Senate Transportation Committee Passes Legislation to Help Combat Wrong-Way Driving

Charles J. Fuschillo Jr.

May 15, 2012

     Senator Charles J. Fuschillo, Jr. (R-Merrick), Chairman of the Senate’s Transportation Committee announced that the Committee approved legislation to help prevent wrong-way driving crashes on New York’s roadways.

     Under the legislation (S938, Senator Marcellino), the Department of Transportation would be required to create a program in consultation with the Department of Motor Vehicles to address wrong-way driving. The program would investigate the reasons for wrong-way driving crashes; examine what other states have done; set forth possible solutions; and implement measures to address wrong-way driving.

     “Wrong-way driving is becoming more and more common, and that puts lives at risk. While stronger penalties are needed for wrong-way drivers, the state must also develop a plan to address this continuing problem which is jeopardizing safety on our roads. This legislation would ensure that happens,” said Senator Fuschillo.

     Over 30 wrong-way driving crashes and/or arrests occurred on Long Island alone since November 15, 2010 when off-duty NYPD Officer Andre Menzies was killed by an accused wrong-way drunk driver on the Northern State Parkway. Wrong-way driving crashes have also occurred in New Rochelle and Westchester County.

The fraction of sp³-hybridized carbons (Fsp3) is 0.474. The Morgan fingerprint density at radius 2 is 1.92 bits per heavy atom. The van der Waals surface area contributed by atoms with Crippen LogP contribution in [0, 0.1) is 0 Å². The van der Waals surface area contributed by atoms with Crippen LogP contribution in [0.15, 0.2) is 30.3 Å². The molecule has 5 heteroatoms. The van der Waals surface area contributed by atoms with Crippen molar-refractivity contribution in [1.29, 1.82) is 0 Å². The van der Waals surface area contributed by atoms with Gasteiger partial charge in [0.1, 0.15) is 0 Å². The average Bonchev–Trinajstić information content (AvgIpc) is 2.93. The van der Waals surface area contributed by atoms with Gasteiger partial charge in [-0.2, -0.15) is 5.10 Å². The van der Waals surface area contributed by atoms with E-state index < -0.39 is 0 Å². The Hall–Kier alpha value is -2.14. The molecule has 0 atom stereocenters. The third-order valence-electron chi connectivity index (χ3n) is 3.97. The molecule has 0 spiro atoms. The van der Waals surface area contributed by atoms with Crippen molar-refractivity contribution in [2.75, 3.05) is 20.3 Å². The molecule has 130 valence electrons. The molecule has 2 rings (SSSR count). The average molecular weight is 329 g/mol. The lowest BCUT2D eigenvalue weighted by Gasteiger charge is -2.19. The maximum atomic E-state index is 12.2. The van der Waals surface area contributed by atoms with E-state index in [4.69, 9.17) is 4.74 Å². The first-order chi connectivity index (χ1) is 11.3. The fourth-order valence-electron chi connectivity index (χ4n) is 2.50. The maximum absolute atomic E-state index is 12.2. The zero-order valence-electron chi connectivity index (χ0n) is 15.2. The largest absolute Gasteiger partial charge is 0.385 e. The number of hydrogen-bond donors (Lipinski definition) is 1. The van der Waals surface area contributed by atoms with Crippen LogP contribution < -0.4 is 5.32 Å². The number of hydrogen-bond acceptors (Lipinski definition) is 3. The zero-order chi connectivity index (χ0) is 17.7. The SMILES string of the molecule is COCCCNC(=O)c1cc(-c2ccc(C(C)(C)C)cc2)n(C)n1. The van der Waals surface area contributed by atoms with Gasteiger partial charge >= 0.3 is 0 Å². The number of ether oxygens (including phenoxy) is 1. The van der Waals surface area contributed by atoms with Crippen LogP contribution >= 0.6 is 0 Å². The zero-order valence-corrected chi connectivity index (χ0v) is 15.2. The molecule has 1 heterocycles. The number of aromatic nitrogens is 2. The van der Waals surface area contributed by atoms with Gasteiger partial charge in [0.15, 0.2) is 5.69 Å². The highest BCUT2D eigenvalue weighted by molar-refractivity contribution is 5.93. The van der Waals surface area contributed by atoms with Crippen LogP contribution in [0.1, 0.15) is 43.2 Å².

This continues the committee’s efforts to address wrong-way driving incidents and crashes. In January, the committee approved legislation (S3452), sponsored by Senator Fuschillo, which would create felony charges for motorists who drive the wrong-way, either knowingly or because they were intoxicated or impaired. The legislation has been passed by the full Senate.

     Additionally, the Committee approved legislation which would:

     * Establish a statewide “next of kin registry” through the Department of Motor Vehicles in which drivers could voluntarily enter two emergency contacts to be notified by emergency personnel in the event of an accident. This would make it easier for the police officer responding to the accident scene to notify an accident victim’s next of kin if the victim is injured, killed, or incapacitated (S5276, Senator Ritchie).

     * Require the Department of Transportation to conduct a study examining the risk of motor vehicles departing the travel lane and overturning or colliding with fixed objects, other vehicles or pedestrians, or leaving the roadway. The study would focus on portions of state roads with high numbers of fatal crashes and areas with steep slopes, embankments, cliffs, drop-offs, or deep bodies of water (S7399, Senator Diaz).